John Lally of Croton is leading an initiative to alleviate hunger in the U.S. and abroad. A number of area churches are taking up the call.
CROTON CHURCHES PRESS FOR GIVING HUNGRY “A PLACE AT THE TABLE”
This year the annual Offering of Letters, sponsored by Bread for the World, is advocating for legislation to protect domestic and international poverty-focused programs and also urging that Congress and the President work together on a joint plan to end hunger.
During a time when Congress is cutting federal spending to reduce the deficit, the hungry and poor are not in a position to negotiate. But as constituents, people of faith and of conscience can lobby for them. They can urge our federal leaders, in both the legislative and executive branches, to take a hard look around the table of our national priorities and ensure a prominent place for hungry people – not just for those blessed with wealth, power, and influence.
We know that there is more than enough food for everyone in the world. Yet 1 in 6 Americans (and almost 1 in 4 children) do not always have enough to eat. Nearly 900 million people around the world struggle with hunger on a daily basis.
Bread for the World asks why so many people go hungry when others have more than enough. Local churches and community pantries deliver food to the tables of our most vulnerable neighbors. But those efforts combined are only the equivalent of 4 percent of federal expenditures on anti-hunger programs here in the United States. The federal government provides 23 times the amount of food assistance as does charity.
And so this year’s Offering of Letters aims to prevent deep cuts in funding for programs that save lives and help people here and around the world overcome poverty. Specifically, for the U.S., it focuses on protecting effective anti-hunger and anti-poverty programs. These include the Supplemental Nutrition Assistance Program (SNAP, formerly food stamps) and the Special Supplemental Nutrition Program for Women, Infants, and Children (WIC), as well as the current tax credits for poor families: the Earned Income Tax Credit (EITC) and the low-income component of the Child Tax Credit (CTC).
Regarding protection of international aid programs, the Offering focuses on Poverty-Focused Development Assistance (PFDA). Representing less than 1 percent of the federal budget, it supports life-saving programs that meet basic human needs around the world. PFDA is not only a demonstration of U.S. moral leadership, it is also a cost-effective way to increase our national security.
PFDA supports health and nutrition programs to ensure children survive and have access to food—especially during the critical 1,000 days between pregnancy and age 2—enabling them to realize their potential. Nine million children have been reached through Feed the Future nutrition programs since 2009. The programs have also helped 1.8 million food producers adopt improved technologies and management practices for better crop yields. PFDA has gotten bipartisan support from the current and previous Presidents as well as from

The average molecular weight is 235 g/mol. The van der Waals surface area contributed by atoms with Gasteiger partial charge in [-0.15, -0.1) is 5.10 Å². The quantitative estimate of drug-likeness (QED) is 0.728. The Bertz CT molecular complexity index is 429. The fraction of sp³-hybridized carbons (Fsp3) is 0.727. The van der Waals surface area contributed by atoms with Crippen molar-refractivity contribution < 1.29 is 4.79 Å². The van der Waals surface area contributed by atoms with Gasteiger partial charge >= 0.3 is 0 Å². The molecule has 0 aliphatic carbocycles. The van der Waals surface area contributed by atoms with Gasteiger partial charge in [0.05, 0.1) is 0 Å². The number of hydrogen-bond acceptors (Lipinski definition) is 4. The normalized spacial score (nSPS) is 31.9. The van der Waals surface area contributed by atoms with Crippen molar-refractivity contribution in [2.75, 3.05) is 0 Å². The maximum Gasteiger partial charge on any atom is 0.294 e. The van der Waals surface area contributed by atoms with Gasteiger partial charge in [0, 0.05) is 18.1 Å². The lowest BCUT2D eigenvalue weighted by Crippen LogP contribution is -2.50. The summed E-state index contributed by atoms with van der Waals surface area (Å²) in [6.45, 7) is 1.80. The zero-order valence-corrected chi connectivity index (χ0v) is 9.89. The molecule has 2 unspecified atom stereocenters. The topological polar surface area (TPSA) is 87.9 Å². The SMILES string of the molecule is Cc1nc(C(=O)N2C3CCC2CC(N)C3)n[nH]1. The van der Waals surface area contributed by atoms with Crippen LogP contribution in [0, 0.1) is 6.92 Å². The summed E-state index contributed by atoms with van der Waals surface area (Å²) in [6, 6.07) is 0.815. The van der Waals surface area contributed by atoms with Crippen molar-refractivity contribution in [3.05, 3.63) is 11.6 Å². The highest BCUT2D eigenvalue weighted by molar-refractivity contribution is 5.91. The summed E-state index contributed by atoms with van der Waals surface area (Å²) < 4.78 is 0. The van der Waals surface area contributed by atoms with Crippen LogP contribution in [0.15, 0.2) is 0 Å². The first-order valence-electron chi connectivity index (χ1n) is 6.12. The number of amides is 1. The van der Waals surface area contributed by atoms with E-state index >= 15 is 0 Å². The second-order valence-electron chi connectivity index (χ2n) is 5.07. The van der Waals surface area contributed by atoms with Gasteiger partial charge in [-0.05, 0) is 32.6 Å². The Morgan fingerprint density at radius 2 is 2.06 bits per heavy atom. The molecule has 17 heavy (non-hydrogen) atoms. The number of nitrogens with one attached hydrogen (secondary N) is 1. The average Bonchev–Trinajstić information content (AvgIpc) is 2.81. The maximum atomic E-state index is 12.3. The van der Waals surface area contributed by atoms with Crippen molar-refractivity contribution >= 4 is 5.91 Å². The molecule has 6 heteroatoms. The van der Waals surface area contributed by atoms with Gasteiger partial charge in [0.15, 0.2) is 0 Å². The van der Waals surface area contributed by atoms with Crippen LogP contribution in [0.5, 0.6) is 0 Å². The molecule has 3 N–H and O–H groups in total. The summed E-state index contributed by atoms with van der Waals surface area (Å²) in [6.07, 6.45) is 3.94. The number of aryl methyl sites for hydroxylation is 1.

Congress, but future funding is at risk as Congress strives to reduce deficits.
Finally, for the first time this year, Bread for the World is asking us also to sign a petition to the President. This is a new strategy to show the President the depth of support for ending hunger. BFW is convinced that our collective voice can motivate him to take leadership and help create the political will for him working together with Congress to set a goal and develop and enact a comprehensive plan to end hunger.
Bread for the World is a nationwide, interdenominational Christian movement for the hungry and poor of the nation and the world. Each year it leads a letter-writing campaign that helps people of conscience speak up to our nation’s leaders. These Offering of Letters campaigns have helped pass specific, effective legislation that has made a difference in the lives of hungry and poor people.
This will be the 35th year that Asbury United Methodist Church, Holy Name of Mary Roman Catholic Church, Our Saviour Evangelical Lutheran Church, and St. Augustine Episcopal Church in Croton are participating.
Thus, parishioners in the four Croton churches are being encouraged to sign the petition to the President and to write an appropriate letter especially to our new Congresswoman Nita Lowey (U.S. House of Representatives, Washington, D.C. 20515), but also to our Senators Charles Schumer and Kirsten Gillibrand (U.S. Senate, Washington, D.C. 20510); then, to place their letters, in stamped addressed envelopes, into the collection basket as an offering of their citizenship at worship services on this Sunday April 28th, or the following Sunday. Other members of the Croton area are invited to join in the letter‑writing effort by mailing their letters directly.
A final point: In coordination with the Offering, A Place at the Table, a major documentary with the same title has begun screening in selected theaters, on iTunes, and on-demand, nationwide. It emphasizes the hunger, stress, and complications in the lives of Americans for whom putting food on the table is a daily struggle. This compelling film is produced by the company behind An Inconvenient Truth and Food, Inc.
For more information about Bread for the World and the Offering of Letters, go online to www.bread.org.